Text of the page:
Like most parameters in photography, resolution has an upper limit dictated by the laws of physics. However, a team of clever scientists have discovered a way around that fundamental bound, creating new possibilities for imaging in many realms.
The Rayleigh Criterion has long been accepted as the lower limit on resolvable detail in an optical system using visible light. In short, it places a limit on how much detail we can see before the level of diffraction exceeds the resolution. However, Physicists Martin Paúr, Bohumil Stoklasa, Zdenek Hradil, Luis L. Sánchez-Soto, and Jaroslav Rehacek (Palacký University, Universidad Complutense Madrid, and the Max Planck Institute) have devised a clever way around that.
Whereas resolving power has long been based purely on information taken purely from the intensity of the light, it turns out that much more detail can be extracted from the phase of the light — so much so that the team was able to achieve resolutions 17 times beyond that of the Rayleigh Criterion. Says team member Sánchez-Soto: "Textbook optics should be reconsidered and Rayleigh's limit placed in a broader context." In other words, the Rayleigh Criterion wasn't so much a consequence of the nature of optics, but rather of the detection methods that discarded additional data. The implications are potentially huge: everything from telescopes and microscopes to camera sensors could one day take advantage of the extra information to produce much more detailed images. While this development is still in the early stages, it's very exciting news for the imaging world.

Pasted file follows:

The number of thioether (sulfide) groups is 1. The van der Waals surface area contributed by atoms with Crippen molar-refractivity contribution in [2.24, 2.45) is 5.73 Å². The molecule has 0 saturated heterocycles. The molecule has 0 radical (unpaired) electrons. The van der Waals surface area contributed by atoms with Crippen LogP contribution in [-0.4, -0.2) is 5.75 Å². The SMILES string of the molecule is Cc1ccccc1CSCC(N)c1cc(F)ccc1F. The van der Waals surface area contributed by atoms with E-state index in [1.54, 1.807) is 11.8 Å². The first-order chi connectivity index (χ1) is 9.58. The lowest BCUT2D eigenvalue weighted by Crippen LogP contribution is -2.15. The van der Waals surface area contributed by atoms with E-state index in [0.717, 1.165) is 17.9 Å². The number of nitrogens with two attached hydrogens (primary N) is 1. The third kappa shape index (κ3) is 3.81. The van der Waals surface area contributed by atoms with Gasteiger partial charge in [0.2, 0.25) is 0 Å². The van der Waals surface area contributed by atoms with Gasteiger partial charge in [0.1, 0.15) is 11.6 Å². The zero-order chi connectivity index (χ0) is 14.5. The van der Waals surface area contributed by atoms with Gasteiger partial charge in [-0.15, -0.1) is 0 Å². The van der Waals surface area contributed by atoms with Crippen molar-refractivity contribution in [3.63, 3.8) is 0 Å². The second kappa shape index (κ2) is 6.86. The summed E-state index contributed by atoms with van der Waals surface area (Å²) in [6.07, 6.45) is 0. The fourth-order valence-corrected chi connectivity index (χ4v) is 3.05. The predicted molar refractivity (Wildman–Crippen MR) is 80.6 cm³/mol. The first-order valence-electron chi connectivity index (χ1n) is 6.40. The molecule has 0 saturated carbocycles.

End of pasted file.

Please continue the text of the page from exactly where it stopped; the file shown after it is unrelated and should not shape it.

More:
[via PHYS ORG]